Wednesday, January 12, 2011

Blood Ties (2009)

Original title: Huan hun

Just after he has acquired proof for corruption in the police force, cop Shun (David Leong) is murdered by gangsters whose boss has an additional personal grudge against Shun. Before he dies, Shun also has the dubious luck to see his wife Ah Mei murdered and her corpse raped.

The only witness to the crime is Shun's thirteen year old sister Qing (Joey Long), who was hidden away in the traditional cupboard. The aftermath of the business is just as nasty and unfair as what happened to Shun and Ah Mei. The press seems convinced that the cop's death is proof of him being corrupt, and the police doesn't seem all that interested in protecting Shun's honour or the peace of mind of his mother (Cheng Pei Pei).

On the night of the seventh day after Shun's death - the traditional day of the return of his spirit, his sister disappears from her mother's house only to appear blood-spattered at the home of Shun's former partner. There, the girl explains to the at first unbelieving cop that she isn't Qing, but Shun possessing his sister's body to take vengeance on the people responsible for his death. Through a rather complicated (and cheating) flashback structure, Shun then goes further into the backstory, showing all the nasty details of his murder the film has been mum about until now, and then reports about the way he has already taken out his anger on two of his murderers. Now Shun plans to kill the true corrupt member of the police force - whom he also takes as being responsible for tipping off the gangsters - but he needs his old partner's help to kill the traitor at the proper place for his own spirit to be able to go back to the afterlife and reincarnation.

Chai Yee Wei's Blood Ties starts out looking like an attempt to put the traditional ghostly vengeance storyline into a slightly different context, openly doubting the propriety of taking vengeance at all. The longer the film goes on, the less correct this early impression becomes. The "vengeance is probably not such a good thing" part of the script becomes more and more perfunctory as the flashbacks add more and more nastiness to the gangsters' backgrounds, until their brutal (and I mean "penis-cut-off-and-stuffed-in-mouth" brutal) demises seem to be perfectly agreeable ends for them.

Structurally, Blood Ties tries to marry its vengeance tale to the cyclical feeling, subjective flashback form a lot of Asian "twist" movies prefer. It's one of those movies that shows flashbacks but does not signal their extreme subjectivity (not that Shun is actually lying, he just leaves details out that are then added in a later repetition of the same flashback) very well. Unlike a lot of other movies of this type, Blood Ties does not use this technique so heavily that it becomes annoying; in fact, for most parts, the structure gives the film a rhythm that nicely intertwines the nasty violence and slower scenes of somewhat softer emotions.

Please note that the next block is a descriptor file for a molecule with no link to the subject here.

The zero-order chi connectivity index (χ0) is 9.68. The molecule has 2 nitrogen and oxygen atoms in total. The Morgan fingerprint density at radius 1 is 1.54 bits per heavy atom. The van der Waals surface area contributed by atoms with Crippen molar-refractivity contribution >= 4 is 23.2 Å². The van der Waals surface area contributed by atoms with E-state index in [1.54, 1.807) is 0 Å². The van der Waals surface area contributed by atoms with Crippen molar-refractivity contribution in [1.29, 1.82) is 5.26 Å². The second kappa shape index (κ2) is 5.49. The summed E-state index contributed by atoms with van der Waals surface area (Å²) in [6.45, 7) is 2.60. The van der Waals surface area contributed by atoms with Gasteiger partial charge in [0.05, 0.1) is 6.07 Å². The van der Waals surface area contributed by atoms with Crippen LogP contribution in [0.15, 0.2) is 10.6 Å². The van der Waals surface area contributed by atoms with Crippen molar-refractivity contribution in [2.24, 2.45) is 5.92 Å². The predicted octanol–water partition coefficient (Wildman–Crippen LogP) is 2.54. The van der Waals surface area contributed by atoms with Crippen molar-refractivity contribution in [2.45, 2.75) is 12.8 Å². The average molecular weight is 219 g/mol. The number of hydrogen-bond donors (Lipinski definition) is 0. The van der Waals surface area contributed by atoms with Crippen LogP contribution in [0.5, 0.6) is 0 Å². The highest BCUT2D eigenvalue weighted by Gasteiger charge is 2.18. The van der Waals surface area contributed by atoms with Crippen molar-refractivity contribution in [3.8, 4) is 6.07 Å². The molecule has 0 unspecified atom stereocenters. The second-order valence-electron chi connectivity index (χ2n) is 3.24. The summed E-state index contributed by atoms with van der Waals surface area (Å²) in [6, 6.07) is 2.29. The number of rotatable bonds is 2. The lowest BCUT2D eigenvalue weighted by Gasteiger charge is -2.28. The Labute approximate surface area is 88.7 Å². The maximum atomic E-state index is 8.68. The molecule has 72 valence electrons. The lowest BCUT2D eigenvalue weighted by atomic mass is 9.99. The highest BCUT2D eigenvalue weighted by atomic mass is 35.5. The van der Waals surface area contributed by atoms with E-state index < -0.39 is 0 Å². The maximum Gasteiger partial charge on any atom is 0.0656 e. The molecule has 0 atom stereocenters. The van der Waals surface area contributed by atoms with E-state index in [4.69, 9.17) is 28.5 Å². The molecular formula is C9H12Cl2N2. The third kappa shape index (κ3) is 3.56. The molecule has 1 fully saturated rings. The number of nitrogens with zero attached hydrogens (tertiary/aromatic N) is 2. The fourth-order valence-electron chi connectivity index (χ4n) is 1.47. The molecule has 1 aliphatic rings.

Chai is good enough of a director to avoid the classical trap of the much too over-constructed final twist that seems nearly mandatory in this sort of movie. Sure, I was thinking to myself something like "well, that was a bit much" once the final one-and-a-half twists began, but these twists are far from ruinous and even fit the themes and title of the film well enough.

Chai's direction style is from the school of "stylish yet gritty", and gives the film a tightness and an understanding of gangster film tropes that fits the horror movie it actually is quite nicely.

Add to that rather strong performances by Cheng Pei Pei (in a real role in a real movie, and not a dreadful cameo in an even more dreadful movie like that last Street Fighter thing) and Joey Long, and you have a perfectly decent film that packs quite an emotional punch (in fact, surely too large of one for some viewers; if you can't abide the combination of teenagers and violence in your films, you better stay away) in two of its more graphic scenes.

Blood Ties weaknesses are quite obvious, too. As always, there are one or two small holes in the film's plot (but not in the construction of its flashbacks, fortunately), one or two other elements that stretch belief even in a film featuring vengeful ghosts and the family relations who enable them (an aspect of the movie that's important for its thematic resonance, but difficult to talk about without going in much too spoiler-laden territory even for my tastes), and - probably most problematic - the fact that this is just another film about vengeance from beneath the grave that doesn't put a truly original angle on the trope. The film's few attempts at putting the ghost's vengeance in the context of Buddhist morality unfortunately don't amount to much in the long run.

Still, Blood Ties is well worth the time it takes watching it.


No comments: